Talent wars pose greatest risk to law firms' prospects but outlook remains 'bullish', survey finds

Leaders have definitively shifted their focus from cost cutting to standing out in a hypercompetitive market and using tech to build value
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While US law firm leaders are optimistic about client demand and profits, many are showing a higher degree of concern over staffing and personnel issues as firms scramble to hire more lawyers to deal with exploding work volumes.

That is the verdict of a survey by Thomson Reuters and Georgetown Law’s Center on Ethics and the Legal Profession which polled 55 chief executive officers and chief financial officers at firms with 50 or more lawyers in August and September.

The 2021 Law Firm Business Leaders Report found that more than half of firms (51%) are now viewing acquiring and retaining talent as a high risk to future profitability. Some 31% of respondents are concerned about staff being poached by competitors, making it the second-highest area of concern for the year ahead, while associate salary increases came in a close third at 29%. 

'Accordingly, the top three high-risk factors all involve talent and the rising talent wars, with significant implications for costs, turnover and firms’ abilities to have optimised, or in some cases even adequate staffing for matters,' the report noted, adding that 'today’s talent wars could also complicate firms’ plans for growth and expansion' for years to come. 

A salary war over the summer saw Milbank fire the starting gun in June by reaching the landmark $200k rate for first year associates, a figure it subsequently raised to $205,000 as other firms trumped it. Next up is the Christmas bonus season, although Above the Law reported on 28 October that Paul Weiss had offered discretionary bonsues for exceptional performance as an additional reward. 

Soaring pay is not confined to the US, with White & Case last week announcing pay increases in London with first year associates receiving an 8% pay hike from £130,000 to £140,000. The move placed it just behind US rival Ropes & Gray, which had announced a 13% increase in NQ pay to £147,000 the week before.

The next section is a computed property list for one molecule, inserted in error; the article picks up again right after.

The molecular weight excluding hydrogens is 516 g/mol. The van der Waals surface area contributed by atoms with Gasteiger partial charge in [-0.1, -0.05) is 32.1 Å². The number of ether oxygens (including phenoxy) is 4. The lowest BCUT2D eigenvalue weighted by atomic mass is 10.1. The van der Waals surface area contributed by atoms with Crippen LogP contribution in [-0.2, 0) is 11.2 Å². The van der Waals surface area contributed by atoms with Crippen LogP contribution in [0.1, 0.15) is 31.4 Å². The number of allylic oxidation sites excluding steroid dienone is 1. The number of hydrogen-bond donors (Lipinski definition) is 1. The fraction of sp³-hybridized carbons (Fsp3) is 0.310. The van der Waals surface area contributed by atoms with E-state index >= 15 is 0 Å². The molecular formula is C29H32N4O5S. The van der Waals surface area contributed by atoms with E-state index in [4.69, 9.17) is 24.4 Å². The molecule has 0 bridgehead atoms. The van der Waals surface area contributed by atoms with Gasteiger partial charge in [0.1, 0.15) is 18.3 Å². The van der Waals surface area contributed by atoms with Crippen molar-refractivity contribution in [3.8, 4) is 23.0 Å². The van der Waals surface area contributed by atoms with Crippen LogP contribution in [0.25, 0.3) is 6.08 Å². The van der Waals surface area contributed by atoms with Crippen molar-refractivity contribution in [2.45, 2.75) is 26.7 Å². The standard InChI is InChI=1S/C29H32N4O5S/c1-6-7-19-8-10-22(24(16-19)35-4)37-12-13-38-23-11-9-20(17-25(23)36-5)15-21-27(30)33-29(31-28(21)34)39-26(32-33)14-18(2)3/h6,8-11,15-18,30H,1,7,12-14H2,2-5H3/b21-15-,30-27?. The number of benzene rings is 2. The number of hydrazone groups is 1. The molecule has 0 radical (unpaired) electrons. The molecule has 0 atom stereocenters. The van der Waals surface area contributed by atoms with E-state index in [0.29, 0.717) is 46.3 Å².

The survey indicated a notable shift in priority for firm leaders after a year when underperforming lawyers and the general volatility of the global economy were considered as the main risks to profitability.

Now, all eyes seem to be on how law firms plan to stand out in a hypercompetitive recruiting market as they grapple to keep junior lawyers happy in the face of surging work volumes, especially as demand and activity levels at the top end of the US legal services market seem to have returned to pre-pandemic levels, according to research published by Thomson Reuters earlier this year. 

Nick Robbins, founder and director of legal recruiters Nicholas Scott, said: “The ability to resource transactions is clearly a major concern for law firms and their clients. I have seen leading private equity focused US law firms struggling to justify the hiring of lateral partners who cannot bring teams with them because they don’t know how they will service their work with associates and partner support, particularly when they've already had to agree with their existing teams which clients they will annoy by turning away work.”

Despite their recruitment and retention concerns, the survey showed law firm leaders remain ‘bullish’ on their firms' prospects and relatively unconcerned about the possibility of record deal activity slowing. A majority of respondents said they expect moderate to high growth in nearly every metric of profitability over the next year, including increases in demand for legal services, productivity and profits per equity partner.

One area that has undergone a change in perception for firm leaders is how they intend to leverage advanced technology going forward, with the majority of firm leaders saying they expect to use technology as a means of providing better value to clients and improving workflows for both attorneys and support staff as opposed to using technology as a cost-cutting measure. 

Non-technology areas where firm leaders expect to cut costs include re-evaluating real estate use of space (82%), improving budgeting and cost management of client matters (80%), directing more work to junior staff (77%) and eliminating duplication of services (77%). 

Surprisingly few respondents said they intend to leverage technology to ease the burden of their talent recruitment and retention concerns, with just 6% of firm leaders ranking attracting talent as a ‘medium priority’ when it comes to their firm’s use of advanced technology.

Robbins concluded: “In some ways lawyers are now leading the way in the global freedom of movement of highly skilled talent, particularly as legal skills become more portable as law firms' staff increasingly work from multiple offices, which in turn makes it possible to gain experience that wasn’t available before outside New York and London.”

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